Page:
Using a telescope made of 1,000 tons of baby oil and benzene in a stainless steel tank, scientists have measured the total radioactivity of Earth for the first time, they are reporting today.
The telescope they used was designed to detect subatomic particles from nuclear reactors. The researchers simply pointed it downward, in effect, toward the center of Earth. Physicists and geologists said the measurement, which agrees roughly with geologists' calculations, was the start of a new era of being able to see inside Earth. Their findings, they said, would lead to a better understanding of what keeps the planet warm, volcanoes burbling, continents drifting, magnetic field churning - all things that contribute to enabling life.
Until now, scientists have had to rely on the reverberations from earthquakes to get a handle on what is going on down there.
The baby oil and benzene detector lies two-thirds of a mile below the Japanese island of Honshu in the Kamioka zinc mine. It recorded flashes caused by ghostly particles called neutrinos, which were produced by the radioactive decay of uranium and thorium deep in the heart of the Earth as they shot up through the ground and the detector.
According to the measurements of these "geoneutrinos," Earth's radioactivity generates about 19 billion kilowatts of heat, about half of the estimated 30 billion to 44 billion kilowatts that the planet produces. By comparison, all the world's nuclear power plants collectively generate about 1 billion kilowatts.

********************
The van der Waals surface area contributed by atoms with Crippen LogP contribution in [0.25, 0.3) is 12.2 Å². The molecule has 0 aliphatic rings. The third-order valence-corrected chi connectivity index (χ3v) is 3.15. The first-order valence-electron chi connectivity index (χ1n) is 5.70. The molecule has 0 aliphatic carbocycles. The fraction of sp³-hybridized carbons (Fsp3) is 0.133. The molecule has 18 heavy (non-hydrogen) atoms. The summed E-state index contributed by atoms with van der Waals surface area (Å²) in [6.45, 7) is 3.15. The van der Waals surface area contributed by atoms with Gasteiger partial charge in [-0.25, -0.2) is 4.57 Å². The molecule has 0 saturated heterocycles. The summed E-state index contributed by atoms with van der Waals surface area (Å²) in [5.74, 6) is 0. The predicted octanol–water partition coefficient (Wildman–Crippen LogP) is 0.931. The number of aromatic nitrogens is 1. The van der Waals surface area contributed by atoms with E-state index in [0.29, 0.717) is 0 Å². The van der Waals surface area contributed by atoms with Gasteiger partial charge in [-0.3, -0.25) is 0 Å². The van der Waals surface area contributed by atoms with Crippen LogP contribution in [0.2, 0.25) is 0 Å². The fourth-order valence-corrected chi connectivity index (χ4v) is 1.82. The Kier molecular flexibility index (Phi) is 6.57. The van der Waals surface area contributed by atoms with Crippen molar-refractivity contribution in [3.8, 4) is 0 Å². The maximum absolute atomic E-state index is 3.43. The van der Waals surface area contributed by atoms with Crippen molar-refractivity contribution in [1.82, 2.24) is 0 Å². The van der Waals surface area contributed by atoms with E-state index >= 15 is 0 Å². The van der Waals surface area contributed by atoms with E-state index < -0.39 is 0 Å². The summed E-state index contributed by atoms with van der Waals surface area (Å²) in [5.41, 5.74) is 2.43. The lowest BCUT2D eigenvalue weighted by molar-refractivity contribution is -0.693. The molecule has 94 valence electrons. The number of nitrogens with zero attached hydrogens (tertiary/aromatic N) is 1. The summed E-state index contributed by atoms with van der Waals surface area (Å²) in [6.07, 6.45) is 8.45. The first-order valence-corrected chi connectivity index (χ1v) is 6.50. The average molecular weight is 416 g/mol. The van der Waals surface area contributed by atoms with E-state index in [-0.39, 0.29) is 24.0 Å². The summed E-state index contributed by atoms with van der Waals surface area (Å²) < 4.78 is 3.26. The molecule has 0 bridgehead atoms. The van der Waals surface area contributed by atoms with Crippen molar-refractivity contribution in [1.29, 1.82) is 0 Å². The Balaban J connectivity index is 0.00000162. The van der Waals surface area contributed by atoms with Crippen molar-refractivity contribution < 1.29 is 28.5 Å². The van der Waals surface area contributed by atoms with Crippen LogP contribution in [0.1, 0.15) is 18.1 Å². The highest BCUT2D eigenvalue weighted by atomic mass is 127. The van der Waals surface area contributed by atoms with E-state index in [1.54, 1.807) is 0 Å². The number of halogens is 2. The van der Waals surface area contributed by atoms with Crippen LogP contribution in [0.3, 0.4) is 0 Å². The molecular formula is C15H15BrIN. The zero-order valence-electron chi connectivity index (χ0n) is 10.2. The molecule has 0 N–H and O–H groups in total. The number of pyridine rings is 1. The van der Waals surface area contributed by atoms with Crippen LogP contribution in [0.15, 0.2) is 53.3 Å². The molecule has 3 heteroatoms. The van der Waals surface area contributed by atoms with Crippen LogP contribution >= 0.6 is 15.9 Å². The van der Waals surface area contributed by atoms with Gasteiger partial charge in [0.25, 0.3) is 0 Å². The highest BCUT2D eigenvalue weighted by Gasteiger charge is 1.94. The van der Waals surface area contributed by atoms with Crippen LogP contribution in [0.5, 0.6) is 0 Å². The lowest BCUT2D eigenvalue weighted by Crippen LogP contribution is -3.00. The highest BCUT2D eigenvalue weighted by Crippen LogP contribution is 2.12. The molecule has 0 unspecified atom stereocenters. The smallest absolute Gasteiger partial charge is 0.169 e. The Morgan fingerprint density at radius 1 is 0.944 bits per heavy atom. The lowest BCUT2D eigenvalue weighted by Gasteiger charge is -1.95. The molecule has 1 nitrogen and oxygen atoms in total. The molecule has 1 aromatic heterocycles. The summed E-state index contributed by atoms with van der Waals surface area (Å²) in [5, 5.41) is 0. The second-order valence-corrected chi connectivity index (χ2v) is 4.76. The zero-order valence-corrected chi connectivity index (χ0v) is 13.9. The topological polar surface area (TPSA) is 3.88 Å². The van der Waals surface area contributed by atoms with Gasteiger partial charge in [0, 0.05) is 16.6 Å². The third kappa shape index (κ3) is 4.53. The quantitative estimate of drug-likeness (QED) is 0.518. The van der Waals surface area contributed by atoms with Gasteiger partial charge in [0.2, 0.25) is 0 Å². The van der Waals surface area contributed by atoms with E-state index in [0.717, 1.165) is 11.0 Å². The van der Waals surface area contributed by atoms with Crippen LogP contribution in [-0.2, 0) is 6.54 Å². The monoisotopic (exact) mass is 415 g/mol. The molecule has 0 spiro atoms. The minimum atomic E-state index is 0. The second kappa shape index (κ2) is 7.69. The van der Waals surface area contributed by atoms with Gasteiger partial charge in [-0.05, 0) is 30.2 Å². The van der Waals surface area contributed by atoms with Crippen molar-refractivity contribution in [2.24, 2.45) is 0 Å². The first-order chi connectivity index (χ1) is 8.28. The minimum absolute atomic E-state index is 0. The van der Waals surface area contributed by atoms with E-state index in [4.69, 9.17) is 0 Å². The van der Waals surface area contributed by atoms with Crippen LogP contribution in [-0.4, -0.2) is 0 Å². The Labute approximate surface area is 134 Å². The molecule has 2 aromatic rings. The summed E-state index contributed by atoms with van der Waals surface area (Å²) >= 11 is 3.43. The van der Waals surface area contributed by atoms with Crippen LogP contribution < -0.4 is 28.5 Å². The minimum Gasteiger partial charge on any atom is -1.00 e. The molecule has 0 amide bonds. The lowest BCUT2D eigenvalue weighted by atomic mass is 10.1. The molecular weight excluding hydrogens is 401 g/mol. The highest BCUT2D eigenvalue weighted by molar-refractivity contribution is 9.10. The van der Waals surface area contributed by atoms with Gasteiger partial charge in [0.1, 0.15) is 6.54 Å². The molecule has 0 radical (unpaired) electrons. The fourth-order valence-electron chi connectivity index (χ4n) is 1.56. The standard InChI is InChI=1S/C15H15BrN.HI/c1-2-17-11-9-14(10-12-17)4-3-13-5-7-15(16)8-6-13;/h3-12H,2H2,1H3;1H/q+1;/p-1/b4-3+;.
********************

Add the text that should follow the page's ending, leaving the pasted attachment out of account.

"In some sense this is the first real measurement of this quantity, so it's a very big deal," Giorgio Gratta, a physicist at Stanford University, wrote in an e-mail message.
Dr. Gratta and Atsuto Suzuki, from Tohoku University in Japan, led a team of 87 physicists from 4 nations who are reporting their results today in the journal Nature.
John Learned, a neutrino physicist at the University of Hawaii who was a member of the team, called the work "the start of something that should be much fun in the future."
In a commentary accompanying the Nature paper, William F. McDonough, a University of Maryland geologist who was not a member of the team, called the work "a landmark result," but added that the results "were not straightforward to obtain, and are not simple to interpret."
Neutrinos, which travel almost at the speed of light and can pass gracefully through miles of lead or the entire Earth without interacting with it, were first detected streaming from a nuclear reactor in 1956.
The detector, called Kamland - short for Kamioka Liquid-scintillator Anti-Neutrino Detector - was built in 1997 to detect antineutrinos, the antimatter opposites of neutrinos, emitted by Japanese nuclear reactors. Natural nuclear reactions, the decay of uranium and thorium in Earth, also make antineutrinos that Kamland can detect.
Scientists have estimated that about half of Earth's heat comes from radioactive decay, with the rest coming from other gravitational and chemical sources. But the proportions and the total energy outflow are uncertain.